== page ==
(1) the place where she does her business and urinate is very
How big is the cage? If it is too small, the puppy has no space to
do her business.
If the cage is too big, the puppy has too much space. If the
puppy spends little time inside the cage as it is given free
access to roam the whole house, it cannot be properly
paper-trained. Many owners take the puppy out of the cage
to play and this upsets the puppy's routine. Therefore, it
has no time to learn where to pass water or stools.
Most puppies will not dirty its sleeping or feeding area if
confined to a small area. But some
puppies do not have this naturally clean habit.
(2) she eats her her own poo. Is it common? Is there any way to
her from eating them?
A small number of puppies do eat their own stools very quickly. It
is not a common problem.
Solving this problem using using pet shop powder remedies or giving
slices of pineapples in the feed have been suggested.
Some owners do report that the puppy does not eat its stools
covered with pepper. You should not let the
puppy see you sprinkling pepper on its stools. Some owners use
hot chilli sauce.
The best way is to
pick up the stools immediately but this may not be a practical
There are rare but challenging cases of the puppy just picking
up its stools and putting them in a corner. There are also
rare cases of a puppy drinking its own urine.
It is possible that the puppy is bored at being left alone for
long hours. Chew toys may or may not help to resolve this
(3) she always bite and mess up the newspapers. How do we prevent her
Some puppies chew newspapers. Give her a chew toy or two. For the
first 14 days, close supervision of the puppy to her will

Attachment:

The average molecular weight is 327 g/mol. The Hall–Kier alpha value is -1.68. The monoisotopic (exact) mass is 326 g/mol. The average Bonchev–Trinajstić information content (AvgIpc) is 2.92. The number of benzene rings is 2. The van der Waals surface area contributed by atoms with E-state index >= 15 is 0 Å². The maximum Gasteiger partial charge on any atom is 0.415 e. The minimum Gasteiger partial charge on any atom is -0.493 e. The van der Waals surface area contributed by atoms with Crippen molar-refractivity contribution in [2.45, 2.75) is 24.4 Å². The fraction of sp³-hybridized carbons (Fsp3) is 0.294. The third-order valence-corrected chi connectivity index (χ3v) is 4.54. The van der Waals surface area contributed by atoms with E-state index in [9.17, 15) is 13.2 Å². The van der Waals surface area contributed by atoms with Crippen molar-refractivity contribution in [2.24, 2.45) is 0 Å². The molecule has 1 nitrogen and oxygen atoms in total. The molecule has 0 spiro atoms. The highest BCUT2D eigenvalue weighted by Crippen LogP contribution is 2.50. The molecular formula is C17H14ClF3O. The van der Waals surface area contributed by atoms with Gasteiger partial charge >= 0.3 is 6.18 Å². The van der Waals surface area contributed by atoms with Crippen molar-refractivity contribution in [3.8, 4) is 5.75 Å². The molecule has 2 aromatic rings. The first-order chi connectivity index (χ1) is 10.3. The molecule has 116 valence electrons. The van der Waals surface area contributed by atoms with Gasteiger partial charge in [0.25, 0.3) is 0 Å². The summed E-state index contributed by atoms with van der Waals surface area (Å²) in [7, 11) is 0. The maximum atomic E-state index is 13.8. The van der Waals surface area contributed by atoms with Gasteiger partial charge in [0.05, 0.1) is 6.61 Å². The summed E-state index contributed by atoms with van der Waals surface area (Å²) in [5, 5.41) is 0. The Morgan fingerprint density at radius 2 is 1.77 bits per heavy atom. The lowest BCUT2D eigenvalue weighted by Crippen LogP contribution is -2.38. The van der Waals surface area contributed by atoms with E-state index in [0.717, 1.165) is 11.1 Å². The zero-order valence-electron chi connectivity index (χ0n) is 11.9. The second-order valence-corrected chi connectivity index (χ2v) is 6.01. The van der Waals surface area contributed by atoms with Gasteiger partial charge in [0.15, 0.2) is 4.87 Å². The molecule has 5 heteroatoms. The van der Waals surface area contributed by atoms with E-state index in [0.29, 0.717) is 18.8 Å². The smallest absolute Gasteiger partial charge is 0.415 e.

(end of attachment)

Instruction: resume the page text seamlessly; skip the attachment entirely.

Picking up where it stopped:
Busy couples may need to put up with this paper shredding. When they
reach home, just change the papers and not give any attention to the
puppy. Use the evenings and week ends to do toilet-training.
Shouting at the
puppy for chewing newspapers may give her the attention
she craves and perpetuate the habit in some puppies.
There are chew balls which reward the puppy with some treats if it is
rolled a certain way.
3.1 Some owners put heavy bricks at the edge of the
paper to prevent the puppy from shifting the paper to chew on.
3.2 There are some clipped on trays from Japan.
These trays have clips which prevent the papers from being loose
and chewed on.
3.3 Such trays also come with toilet-training
pads which look like baby's pampers. The toilet-training
solution is dipped onto the pads and some puppies are
3.3 A recent invention by a Singaporean is a heavy
rectangular frame of around 8 cm in width. The length and width
are those of the Straits Times newspaper. This frame
is placed on top of the newspaper. The newspaper is placed on a
tray of the same dimensions. In theory, the puppy should
not be able to chew on the newspaper. This appliance is
available at the Joy Doggy pet shop.
(4) she has the tendency to keep biting things. Is it ok to let her bite
lick our fingers?
The puppy uses her mouth to
communicate with her owner. All puppies love to bite things as their teeth are growing.
They love tug-of-war with ropes but this encourages aggressive behaviour.
They need to chew hard things and some will chew all day while others
get bored with the same chew toys.
It is not recommended that the puppy bite or lick fingers as this may
encourage aggressive behaviour or transfer bacterial infections from
(5) is it really necessary to remove her water bottle from the cage
It is recommended so that the puppy does drink after 8 p.m. It does not
need to urinate past midnight as she still does not have full bladder control
at this age. This method aids in the toilet-training of puppies.
(6) she keeps barking whenever we put her back into the cage. Do we need
buy a muzzle to stop her from barking cuz she's disturbing our
She knows she will get attention from the owner whenever she
barks. I hope this is not a case of separation anxiety. A
muzzle may or may not be effective.
If the puppy needs to vomit,
the muzzle may cause the vomitus to go into the lungs and kill
Some solutions are switching on a small light or radio or
keeping the crated puppy in the bedroom with the owner. If the barking
is ignored in the first 2 days in the new home, it is effective.
at night is a serious problem as neighbours may not be too
happy. One solution may be to keep the puppy in a crate in
the bedroom or get up regularly to say "no barking" to the
puppy in a commanding voice. Singaporean apartment owners usually
keep the puppy in the kitchen area.